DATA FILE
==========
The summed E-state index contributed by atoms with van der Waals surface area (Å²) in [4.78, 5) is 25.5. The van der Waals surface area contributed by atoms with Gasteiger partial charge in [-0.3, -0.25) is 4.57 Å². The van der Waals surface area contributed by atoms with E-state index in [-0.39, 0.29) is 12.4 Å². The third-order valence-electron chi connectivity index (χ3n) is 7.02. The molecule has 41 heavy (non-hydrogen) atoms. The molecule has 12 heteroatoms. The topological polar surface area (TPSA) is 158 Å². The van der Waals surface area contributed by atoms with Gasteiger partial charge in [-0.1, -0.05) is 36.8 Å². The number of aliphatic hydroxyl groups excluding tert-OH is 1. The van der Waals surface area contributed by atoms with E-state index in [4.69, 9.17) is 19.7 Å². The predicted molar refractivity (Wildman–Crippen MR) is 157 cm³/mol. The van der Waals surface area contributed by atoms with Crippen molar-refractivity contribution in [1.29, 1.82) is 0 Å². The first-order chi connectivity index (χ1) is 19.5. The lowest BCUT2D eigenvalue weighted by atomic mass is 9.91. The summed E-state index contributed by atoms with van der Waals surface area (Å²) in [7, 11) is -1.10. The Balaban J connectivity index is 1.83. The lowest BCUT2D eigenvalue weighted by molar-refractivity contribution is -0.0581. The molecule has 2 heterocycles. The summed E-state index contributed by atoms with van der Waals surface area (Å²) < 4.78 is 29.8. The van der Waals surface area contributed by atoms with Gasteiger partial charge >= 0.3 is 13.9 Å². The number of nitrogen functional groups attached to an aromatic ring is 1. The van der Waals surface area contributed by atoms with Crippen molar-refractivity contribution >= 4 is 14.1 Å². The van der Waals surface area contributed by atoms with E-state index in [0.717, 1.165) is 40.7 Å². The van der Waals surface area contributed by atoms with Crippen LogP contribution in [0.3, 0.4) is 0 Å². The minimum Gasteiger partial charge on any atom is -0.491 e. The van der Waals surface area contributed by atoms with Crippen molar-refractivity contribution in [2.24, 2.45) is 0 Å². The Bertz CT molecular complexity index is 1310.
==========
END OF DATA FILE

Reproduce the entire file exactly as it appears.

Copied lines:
The summed E-state index contributed by atoms with van der Waals surface area (Å²) in [4.78, 5) is 25.5. The van der Waals surface area contributed by atoms with Gasteiger partial charge in [-0.3, -0.25) is 4.57 Å². The van der Waals surface area contributed by atoms with E-state index in [-0.39, 0.29) is 12.4 Å². The third-order valence-electron chi connectivity index (χ3n) is 7.02. The molecule has 41 heavy (non-hydrogen) atoms. The molecule has 12 heteroatoms. The topological polar surface area (TPSA) is 158 Å². The van der Waals surface area contributed by atoms with Gasteiger partial charge in [-0.1, -0.05) is 36.8 Å². The number of aliphatic hydroxyl groups excluding tert-OH is 1. The van der Waals surface area contributed by atoms with E-state index in [4.69, 9.17) is 19.7 Å². The predicted molar refractivity (Wildman–Crippen MR) is 157 cm³/mol. The van der Waals surface area contributed by atoms with Crippen molar-refractivity contribution in [1.29, 1.82) is 0 Å². The first-order chi connectivity index (χ1) is 19.5. The lowest BCUT2D eigenvalue weighted by atomic mass is 9.91. The summed E-state index contributed by atoms with van der Waals surface area (Å²) in [7, 11) is -1.10. The Balaban J connectivity index is 1.83. The lowest BCUT2D eigenvalue weighted by molar-refractivity contribution is -0.0581. The molecule has 2 heterocycles. The summed E-state index contributed by atoms with van der Waals surface area (Å²) < 4.78 is 29.8. The van der Waals surface area contributed by atoms with Gasteiger partial charge >= 0.3 is 13.9 Å². The number of nitrogen functional groups attached to an aromatic ring is 1. The van der Waals surface area contributed by atoms with Crippen molar-refractivity contribution >= 4 is 14.1 Å². The van der Waals surface area contributed by atoms with E-state index in [0.717, 1.165) is 40.7 Å². The van der Waals surface area contributed by atoms with Crippen LogP contribution in [0.3, 0.4) is 0 Å². The minimum Gasteiger partial charge on any atom is -0.491 e. The van der Waals surface area contributed by atoms with Crippen molar-refractivity contribution in [2.24, 2.45) is 0 Å². The Bertz CT molecular complexity index is 1310.